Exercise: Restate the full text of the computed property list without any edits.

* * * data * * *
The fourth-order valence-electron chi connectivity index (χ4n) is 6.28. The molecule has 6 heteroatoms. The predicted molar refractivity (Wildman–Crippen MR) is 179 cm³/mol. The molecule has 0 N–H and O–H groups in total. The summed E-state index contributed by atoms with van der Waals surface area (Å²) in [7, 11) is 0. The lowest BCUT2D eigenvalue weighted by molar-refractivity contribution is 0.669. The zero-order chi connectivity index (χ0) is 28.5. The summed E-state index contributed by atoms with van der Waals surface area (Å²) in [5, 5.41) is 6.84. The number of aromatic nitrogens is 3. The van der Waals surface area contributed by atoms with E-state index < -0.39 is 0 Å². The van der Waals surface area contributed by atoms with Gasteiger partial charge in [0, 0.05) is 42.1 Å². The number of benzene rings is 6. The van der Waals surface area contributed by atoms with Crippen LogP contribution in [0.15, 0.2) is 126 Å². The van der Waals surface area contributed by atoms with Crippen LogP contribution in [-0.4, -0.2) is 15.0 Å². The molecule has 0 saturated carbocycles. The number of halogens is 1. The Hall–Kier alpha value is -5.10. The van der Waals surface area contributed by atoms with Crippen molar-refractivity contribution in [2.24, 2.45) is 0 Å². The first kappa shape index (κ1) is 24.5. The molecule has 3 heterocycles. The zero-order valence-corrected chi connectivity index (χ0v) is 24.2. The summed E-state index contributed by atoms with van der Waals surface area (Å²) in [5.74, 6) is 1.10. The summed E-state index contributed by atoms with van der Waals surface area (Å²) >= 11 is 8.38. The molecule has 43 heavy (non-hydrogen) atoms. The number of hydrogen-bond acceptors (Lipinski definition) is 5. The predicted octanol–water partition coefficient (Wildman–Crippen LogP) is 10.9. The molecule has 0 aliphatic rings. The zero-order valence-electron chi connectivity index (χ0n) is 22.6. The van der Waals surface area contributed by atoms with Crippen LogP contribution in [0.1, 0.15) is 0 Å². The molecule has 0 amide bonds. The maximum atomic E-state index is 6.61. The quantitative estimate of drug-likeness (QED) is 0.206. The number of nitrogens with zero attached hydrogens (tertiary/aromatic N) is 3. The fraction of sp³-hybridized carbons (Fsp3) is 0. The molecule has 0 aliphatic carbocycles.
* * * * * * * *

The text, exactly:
The fourth-order valence-electron chi connectivity index (χ4n) is 6.28. The molecule has 6 heteroatoms. The predicted molar refractivity (Wildman–Crippen MR) is 179 cm³/mol. The molecule has 0 N–H and O–H groups in total. The summed E-state index contributed by atoms with van der Waals surface area (Å²) in [7, 11) is 0. The lowest BCUT2D eigenvalue weighted by molar-refractivity contribution is 0.669. The zero-order chi connectivity index (χ0) is 28.5. The summed E-state index contributed by atoms with van der Waals surface area (Å²) in [5, 5.41) is 6.84. The number of aromatic nitrogens is 3. The van der Waals surface area contributed by atoms with E-state index < -0.39 is 0 Å². The van der Waals surface area contributed by atoms with Gasteiger partial charge in [0, 0.05) is 42.1 Å². The number of benzene rings is 6. The van der Waals surface area contributed by atoms with Crippen LogP contribution in [0.15, 0.2) is 126 Å². The van der Waals surface area contributed by atoms with Crippen LogP contribution in [-0.4, -0.2) is 15.0 Å². The molecule has 0 saturated carbocycles. The number of halogens is 1. The Hall–Kier alpha value is -5.10. The van der Waals surface area contributed by atoms with Crippen molar-refractivity contribution in [2.24, 2.45) is 0 Å². The first kappa shape index (κ1) is 24.5. The molecule has 3 heterocycles. The zero-order valence-corrected chi connectivity index (χ0v) is 24.2. The summed E-state index contributed by atoms with van der Waals surface area (Å²) in [5.74, 6) is 1.10. The summed E-state index contributed by atoms with van der Waals surface area (Å²) >= 11 is 8.38. The molecule has 43 heavy (non-hydrogen) atoms. The number of hydrogen-bond acceptors (Lipinski definition) is 5. The predicted octanol–water partition coefficient (Wildman–Crippen LogP) is 10.9. The molecule has 0 aliphatic rings. The zero-order valence-electron chi connectivity index (χ0n) is 22.6. The van der Waals surface area contributed by atoms with Crippen LogP contribution in [0.1, 0.15) is 0 Å². The molecule has 0 amide bonds. The maximum atomic E-state index is 6.61. The quantitative estimate of drug-likeness (QED) is 0.206. The number of nitrogens with zero attached hydrogens (tertiary/aromatic N) is 3. The fraction of sp³-hybridized carbons (Fsp3) is 0. The molecule has 0 aliphatic carbocycles.